Masimo Data Suggests Pulse Ox Accurate for Both Black and White Patients

Even during low perfusion.

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Masimo announced the findings of a retrospective, peer-reviewed study published in the Journal of Clinical Monitoring and Computing in which Dr. Vikrant Sharma, along with Dr. Steven J. Barker, Dr. William C. Wilson, and colleagues at Masimo performed a focused analysis of previously published data to evaluate the impact of low perfusion on the performance of Masimo SET pulse oximetry across a variety of skin pigmentations. The analysis demonstrated that Masimo RD SET sensors accurately measured oxygen saturation (SpO2) for both Black and White subjects when perfusion index (Pi) was normal and when Pi was low – adding to the body of evidence that Masimo SET pulse oximetry delivers accurate values across the skin tone range, with no clinically significant difference in accuracy or bias, even in challenging conditions.

In a study published in 2023, Drs. Barker and Wilson analyzed Masimo laboratory data obtained from self-identified Black and White volunteer subjects to evaluate differences in Masimo pulse oximetry accuracy and bias on the basis of skin tone. To do so, they reviewed more than 7,000 paired data samples (collected between 2015 and 2021) from 75 subjects (39 Black and 36 White) and found no clinically significant difference in accuracy or bias. 

Based on their analysis, the authors concluded, “Masimo SET pulse oximeters with RD SET sensors are accurate for individuals of both Black and White races when Pi is normal, as well as during conditions when Pi is low. The ARMS for all conditions studied is well within FDA standards. This study was conducted in healthy volunteers during well-controlled laboratory desaturations, and results could vary under certain challenging clinical conditions.”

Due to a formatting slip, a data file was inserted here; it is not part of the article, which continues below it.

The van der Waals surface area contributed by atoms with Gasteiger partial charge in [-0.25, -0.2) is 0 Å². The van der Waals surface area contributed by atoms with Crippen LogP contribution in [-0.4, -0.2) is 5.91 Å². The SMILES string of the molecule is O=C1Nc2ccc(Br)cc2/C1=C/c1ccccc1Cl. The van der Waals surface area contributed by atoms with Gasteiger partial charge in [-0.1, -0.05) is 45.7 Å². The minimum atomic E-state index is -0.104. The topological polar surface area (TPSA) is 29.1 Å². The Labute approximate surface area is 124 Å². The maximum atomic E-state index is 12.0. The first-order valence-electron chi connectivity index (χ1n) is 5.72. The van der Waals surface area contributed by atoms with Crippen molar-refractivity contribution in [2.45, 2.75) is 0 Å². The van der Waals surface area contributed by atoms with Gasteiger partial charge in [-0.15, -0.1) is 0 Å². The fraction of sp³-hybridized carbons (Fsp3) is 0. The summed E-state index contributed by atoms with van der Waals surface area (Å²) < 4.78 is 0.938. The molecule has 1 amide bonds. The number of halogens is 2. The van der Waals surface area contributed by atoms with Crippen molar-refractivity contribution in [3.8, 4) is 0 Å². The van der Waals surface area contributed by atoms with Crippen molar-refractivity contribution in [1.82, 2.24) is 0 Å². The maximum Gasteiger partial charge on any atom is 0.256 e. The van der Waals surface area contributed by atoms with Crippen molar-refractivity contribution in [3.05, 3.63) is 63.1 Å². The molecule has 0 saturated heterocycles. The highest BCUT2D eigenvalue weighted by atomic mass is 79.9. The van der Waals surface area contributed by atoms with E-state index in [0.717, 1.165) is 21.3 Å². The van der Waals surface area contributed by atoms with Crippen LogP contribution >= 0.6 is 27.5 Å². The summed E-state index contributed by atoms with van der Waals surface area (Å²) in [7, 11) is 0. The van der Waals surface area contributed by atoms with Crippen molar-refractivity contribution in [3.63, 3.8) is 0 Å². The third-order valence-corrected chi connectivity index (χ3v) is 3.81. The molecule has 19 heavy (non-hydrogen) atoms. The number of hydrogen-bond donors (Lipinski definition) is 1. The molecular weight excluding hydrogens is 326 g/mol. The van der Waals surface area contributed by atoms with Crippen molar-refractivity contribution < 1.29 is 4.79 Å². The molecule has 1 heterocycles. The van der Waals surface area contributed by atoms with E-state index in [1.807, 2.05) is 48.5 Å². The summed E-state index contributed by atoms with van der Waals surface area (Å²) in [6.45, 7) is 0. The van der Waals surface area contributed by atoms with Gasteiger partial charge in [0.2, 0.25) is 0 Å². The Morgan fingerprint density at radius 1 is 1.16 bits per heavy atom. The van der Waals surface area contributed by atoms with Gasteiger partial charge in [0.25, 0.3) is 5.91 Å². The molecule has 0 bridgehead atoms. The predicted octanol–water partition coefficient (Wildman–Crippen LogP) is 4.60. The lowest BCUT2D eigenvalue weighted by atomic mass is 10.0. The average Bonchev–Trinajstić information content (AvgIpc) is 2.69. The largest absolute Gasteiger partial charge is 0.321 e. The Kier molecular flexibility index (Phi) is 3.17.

However, the authors noted that controlling conditions in the laboratory setting helps “minimize confounders that are present in clinical scenarios, allowing for greater focus on the topics of skin tone and Pi. Indeed, abnormal hemoglobin species (e.g., carboxyhemoglobin and methemoglobin) [known clinical SpO2 confounders] were measured and reported in the earlier paper by Barker and Wilson, and the values were similar (statistically the same) between Black and White groups.2 Also, one can only ethically conduct desaturation studies using healthy volunteer subjects in a safe setting.”

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